Posts Tagged ‘Apple’

October 19, 2010-

This last week a number of well-respected analysts and research centers released reports discussing the pervasive dominance of “post-PC devices.” Specifically the discussion is revolving around mobile phones, smartphones, tablets and e-readers. The Pew Research Center released its report on “gadget ownership” which demonstrated the overall dominance of cell phones in the U.S. Technology market. Pew surveyed 3,001 American adults and decided upon the “key appliances of the Information Age.” Those which came out on top were cellphones, PCs, e-readers, and Mp3 players.

Gartner and Forrester also threw their hat into the “buzz” ring. Gartner released its own report Friday which proclaims tablets the new cellphone. In the study Gartner reports that tablet sales have reached 19.5 million units this year and estimated that tablet sals would increase to 150 million units by 2013. In fact, Carolina Milanesi, a research vice president at Gartner, claims mini notebook computers “will suffer a “strong cannibalization” as the price of media tablets” drops nearer to the $300 mark.

In their report, Forrester chose to address head-on the new era security concerns that companies and consumers will experience as society continues to adopt these post-PC devices. In its report, Forrester discusses the additional security companies will have to implement for mobile devices commonly now used both at work and at play.

Yet as these respected analysts hail the new post-PC era, tablets and e-readers are still exploring the new hazards of a post-PC world. Just this week the New York Times posted an article which discusses the temperature control problems for Apple’s iPads and compares it to Amazon’s Kindle. Or, as the New York Times wrote it, “It seems that some iPads do not like direct sunlight, saunas or long walks on the beach.” And with the iPhone 4G’s antenna challenges earlier this summer, it’s clear that we’re nowhere near having worked out all of the kinks even as the mobile device market continues to innovate and we adopt their emerging products.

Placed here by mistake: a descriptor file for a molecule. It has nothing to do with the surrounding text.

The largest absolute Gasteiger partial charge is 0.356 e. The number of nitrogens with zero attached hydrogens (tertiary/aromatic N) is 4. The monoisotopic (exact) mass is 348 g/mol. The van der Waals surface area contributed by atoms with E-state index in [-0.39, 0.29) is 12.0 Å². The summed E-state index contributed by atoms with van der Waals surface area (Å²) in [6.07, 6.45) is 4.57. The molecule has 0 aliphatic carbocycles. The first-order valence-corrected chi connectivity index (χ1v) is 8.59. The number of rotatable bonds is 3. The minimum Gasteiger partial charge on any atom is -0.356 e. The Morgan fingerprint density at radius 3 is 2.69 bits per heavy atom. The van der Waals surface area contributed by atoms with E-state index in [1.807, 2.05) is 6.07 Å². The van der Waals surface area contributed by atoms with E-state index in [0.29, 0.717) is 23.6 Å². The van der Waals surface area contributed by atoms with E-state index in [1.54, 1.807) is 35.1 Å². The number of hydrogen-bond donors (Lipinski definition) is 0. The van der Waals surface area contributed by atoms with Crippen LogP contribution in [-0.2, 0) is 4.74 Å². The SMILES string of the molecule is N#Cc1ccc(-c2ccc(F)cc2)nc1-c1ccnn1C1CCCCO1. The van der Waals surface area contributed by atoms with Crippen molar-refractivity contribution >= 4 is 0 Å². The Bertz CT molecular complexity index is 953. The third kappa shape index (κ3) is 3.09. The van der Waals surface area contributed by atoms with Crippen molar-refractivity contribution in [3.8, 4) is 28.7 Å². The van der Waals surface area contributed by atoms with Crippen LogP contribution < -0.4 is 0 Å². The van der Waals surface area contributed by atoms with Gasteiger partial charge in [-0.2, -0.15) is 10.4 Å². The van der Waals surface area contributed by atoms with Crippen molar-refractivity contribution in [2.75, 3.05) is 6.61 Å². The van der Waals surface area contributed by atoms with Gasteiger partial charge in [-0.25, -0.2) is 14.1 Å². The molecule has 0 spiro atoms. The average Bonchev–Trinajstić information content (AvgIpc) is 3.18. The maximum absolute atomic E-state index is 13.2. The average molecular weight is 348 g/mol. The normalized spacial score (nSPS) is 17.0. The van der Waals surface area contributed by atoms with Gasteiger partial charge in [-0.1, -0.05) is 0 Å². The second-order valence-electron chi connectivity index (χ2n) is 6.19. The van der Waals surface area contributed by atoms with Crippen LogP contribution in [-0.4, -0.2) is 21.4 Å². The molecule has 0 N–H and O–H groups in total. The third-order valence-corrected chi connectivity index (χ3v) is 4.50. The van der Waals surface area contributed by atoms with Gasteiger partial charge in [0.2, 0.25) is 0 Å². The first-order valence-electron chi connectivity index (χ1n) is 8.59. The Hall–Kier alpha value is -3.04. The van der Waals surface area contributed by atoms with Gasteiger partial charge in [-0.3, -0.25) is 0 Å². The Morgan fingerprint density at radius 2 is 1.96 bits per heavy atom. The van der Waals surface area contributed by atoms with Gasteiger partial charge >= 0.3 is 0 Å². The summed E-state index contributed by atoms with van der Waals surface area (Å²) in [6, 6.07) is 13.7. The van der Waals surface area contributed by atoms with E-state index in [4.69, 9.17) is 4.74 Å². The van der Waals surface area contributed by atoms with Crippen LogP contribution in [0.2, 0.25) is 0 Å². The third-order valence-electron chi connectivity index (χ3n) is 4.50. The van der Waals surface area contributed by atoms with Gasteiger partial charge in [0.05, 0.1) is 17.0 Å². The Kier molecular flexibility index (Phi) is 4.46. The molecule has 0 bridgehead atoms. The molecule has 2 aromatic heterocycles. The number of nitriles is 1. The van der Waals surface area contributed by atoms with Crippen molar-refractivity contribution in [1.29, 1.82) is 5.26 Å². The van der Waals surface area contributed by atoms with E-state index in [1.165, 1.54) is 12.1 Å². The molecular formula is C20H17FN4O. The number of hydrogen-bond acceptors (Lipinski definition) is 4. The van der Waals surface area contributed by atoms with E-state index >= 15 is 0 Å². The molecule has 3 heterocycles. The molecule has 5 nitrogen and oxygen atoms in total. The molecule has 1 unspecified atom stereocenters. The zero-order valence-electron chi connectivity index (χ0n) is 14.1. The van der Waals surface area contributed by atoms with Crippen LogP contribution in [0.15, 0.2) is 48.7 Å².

September 02, 2010-

The new Nano and Apple TV aside, one of the more interesting announcements from Apple during their September 1st music-themed event surrounded Ping, Apple’s new social networking functionality within iTunes.

Unfortunately for Apple, the buzz around Ping isn’t all good, in fact much of it is negative. Reviews are currently expressing their disappointment over the lack of artist buy-in, comment censorship, the lack of Facebook integration, its partnership with LiveNation, and a few of its other features, or lack thereof.

However, many of the negative reviews that Apple is experiencing on Ping’s launch seem to stem from comparison to Facebook. Yet comparing Ping to Facebook is really like comparing those oft-referenced apples and oranges. In reality, Ping should be compared with Pandora, Deezer and other social music sites and recommendation engines that have gone social.

To compare Ping to Facebook is to misunderstand what Ping is attempting to do. Namely, it is attempting to sell you music by helping you to understand what is related to what you have already declared you enjoy. As the New York Times article reviewing Ping described, “With it, users will be able to follow friends and see what music they have bought or enjoyed, what concerts they plan to attend and what music they have reviewed. They will also be able to follow bands and get updates on their new releases, concert tours and other events.”

Ping is clearly attempting to be more music-focused than Facebook, and beyond incorporating the “follow” and “like” capabilities that Twitter and Facebook have made a part of the modern lexicon, the bulk of its resemblance to the world’s largest social networks is in the fact that it wants you to have friends, and to like things, and it wants to know who your friends are and what you like. In essence, it is being a social network.

The act of comparing Ping unnecessarily reiterates Facebook’s position as social networking platform to the world. Yes, Facebook is dominant in the social networking world. But is it the only social network? No.

Of course, there is one feature that Steve Jobs and his team seem to have explicitly designed to be distinct from Facebook, as described by the New York Times article, “Mr. Jobs said Ping would have simple privacy controls. Anyone will be able to follow bands and receive their updates, and users will be able to say whether they want to be followed by anyone or only by people they approve.”

Take that, Mark Zuckerberg.